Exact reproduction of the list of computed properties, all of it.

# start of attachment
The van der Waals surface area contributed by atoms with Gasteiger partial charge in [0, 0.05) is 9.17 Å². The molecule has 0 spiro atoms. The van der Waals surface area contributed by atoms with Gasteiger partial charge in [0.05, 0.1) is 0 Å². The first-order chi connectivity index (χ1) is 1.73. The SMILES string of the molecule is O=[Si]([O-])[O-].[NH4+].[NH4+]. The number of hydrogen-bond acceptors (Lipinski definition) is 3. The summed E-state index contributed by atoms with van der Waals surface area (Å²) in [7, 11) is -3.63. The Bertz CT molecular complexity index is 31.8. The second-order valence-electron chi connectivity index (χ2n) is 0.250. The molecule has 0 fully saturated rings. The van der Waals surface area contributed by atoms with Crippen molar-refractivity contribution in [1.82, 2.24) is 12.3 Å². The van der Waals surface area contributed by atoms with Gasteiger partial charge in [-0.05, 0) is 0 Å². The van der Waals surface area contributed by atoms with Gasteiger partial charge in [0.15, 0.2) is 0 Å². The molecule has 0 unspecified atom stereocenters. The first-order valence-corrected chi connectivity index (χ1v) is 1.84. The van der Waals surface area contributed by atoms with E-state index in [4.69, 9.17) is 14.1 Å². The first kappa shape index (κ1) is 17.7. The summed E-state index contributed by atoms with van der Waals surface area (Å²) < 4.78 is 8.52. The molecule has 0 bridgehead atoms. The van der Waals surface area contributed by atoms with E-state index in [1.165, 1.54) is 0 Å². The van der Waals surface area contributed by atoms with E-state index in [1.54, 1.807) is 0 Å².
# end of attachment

The van der Waals surface area contributed by atoms with Gasteiger partial charge in [0, 0.05) is 9.17 Å². The molecule has 0 spiro atoms. The van der Waals surface area contributed by atoms with Gasteiger partial charge in [0.05, 0.1) is 0 Å². The first-order chi connectivity index (χ1) is 1.73. The SMILES string of the molecule is O=[Si]([O-])[O-].[NH4+].[NH4+]. The number of hydrogen-bond acceptors (Lipinski definition) is 3. The summed E-state index contributed by atoms with van der Waals surface area (Å²) in [7, 11) is -3.63. The Bertz CT molecular complexity index is 31.8. The second-order valence-electron chi connectivity index (χ2n) is 0.250. The molecule has 0 fully saturated rings. The van der Waals surface area contributed by atoms with Crippen molar-refractivity contribution in [1.82, 2.24) is 12.3 Å². The van der Waals surface area contributed by atoms with Gasteiger partial charge in [-0.05, 0) is 0 Å². The van der Waals surface area contributed by atoms with Gasteiger partial charge in [0.15, 0.2) is 0 Å². The molecule has 0 unspecified atom stereocenters. The first-order valence-corrected chi connectivity index (χ1v) is 1.84. The van der Waals surface area contributed by atoms with E-state index in [4.69, 9.17) is 14.1 Å². The first kappa shape index (κ1) is 17.7. The summed E-state index contributed by atoms with van der Waals surface area (Å²) < 4.78 is 8.52. The molecule has 0 bridgehead atoms. The van der Waals surface area contributed by atoms with E-state index in [1.165, 1.54) is 0 Å². The van der Waals surface area contributed by atoms with E-state index in [1.54, 1.807) is 0 Å².